As per the report by TechCrunch, the web system which was used for marking the attendance of government employees in Jharkhand was shockingly left with no security measure whatsoever since 2014. In simple words, there was no password check for the web system, therefore allowing anyone to access the name, job title and phone numbers of 166,000 government employees.
Furthermore, the uploaded image file of the employees used Aadhar number as file name, which is a confidential 12-digit number of each Indian citizen. These numbers aren’t strictly confidential but are treated similarly to social security numbers. These Aadhar numbers can be used to verify the identity of the owner in order to enroll in state services, like voting, welfare or financial assistance.
So it holds paramount importance for the Indian citizen and, unfortunately, for those 166,000 government employees their Aadhar number can now be used for malicious purposes. According to the security researcher, Robert Bapsite, the data on the website can be easily accessed with simple Python codes. Surprisingly, no one from the Jharkhand government or UIDAI commented on this security breach. Previously, The Tribune reported that sensitive data regarding the employees could be accessed by paying INR 500, UIDAI, however, denied the report. Fortunately for those Indian citizens, the central database (controlled by the Unique Identification Authority of India or UIDAI) hasn’t been affected by the incident to a great extent.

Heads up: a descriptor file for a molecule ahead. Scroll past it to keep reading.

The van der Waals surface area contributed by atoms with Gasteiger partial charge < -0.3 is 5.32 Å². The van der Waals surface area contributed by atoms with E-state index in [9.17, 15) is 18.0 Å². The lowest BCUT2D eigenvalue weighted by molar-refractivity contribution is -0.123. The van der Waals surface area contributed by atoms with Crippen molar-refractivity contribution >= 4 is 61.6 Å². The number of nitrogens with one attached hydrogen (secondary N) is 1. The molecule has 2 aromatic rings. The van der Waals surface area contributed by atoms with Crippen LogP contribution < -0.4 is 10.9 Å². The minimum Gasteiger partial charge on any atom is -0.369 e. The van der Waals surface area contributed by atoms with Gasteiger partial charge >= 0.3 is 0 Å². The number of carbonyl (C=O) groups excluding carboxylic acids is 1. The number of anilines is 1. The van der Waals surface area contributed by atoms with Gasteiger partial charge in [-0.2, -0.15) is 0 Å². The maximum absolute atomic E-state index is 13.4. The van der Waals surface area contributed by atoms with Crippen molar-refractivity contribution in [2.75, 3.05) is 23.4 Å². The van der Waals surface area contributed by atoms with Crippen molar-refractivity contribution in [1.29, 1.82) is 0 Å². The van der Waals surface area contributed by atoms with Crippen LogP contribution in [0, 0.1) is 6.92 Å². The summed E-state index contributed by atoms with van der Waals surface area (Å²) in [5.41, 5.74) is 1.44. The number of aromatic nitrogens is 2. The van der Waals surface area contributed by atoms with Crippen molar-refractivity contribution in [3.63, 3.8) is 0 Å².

It’s still unclear why the Jharkhand government site had no security checks and was basically accessible to anyone who knew where to look. Sadly, little effort had been put in to ensure and implement a robust security system or to at least hide it from the outside world, which was evident from the fact that The Tribune reported the issue a while back but it was outrightly denied by the government.
This is somewhat similar to a data breach that occurred in Pakistan more than a year ago, where Punjab Information Technology Board was found responsible for exposing the privacy of thousands of Pakistani individuals. Basically, those with very basic computer knowledge could access the exposed directory. They could access and download/dump dozens of GBs of the private data that included personal information such as CNIC numbers, Front and Back of CNICs, Scanned copies of all the educational degrees, work experience, CVs and more. The main reason for this security breach as per PITB was a server upgrade which triggered a bug that resulted in the data breach.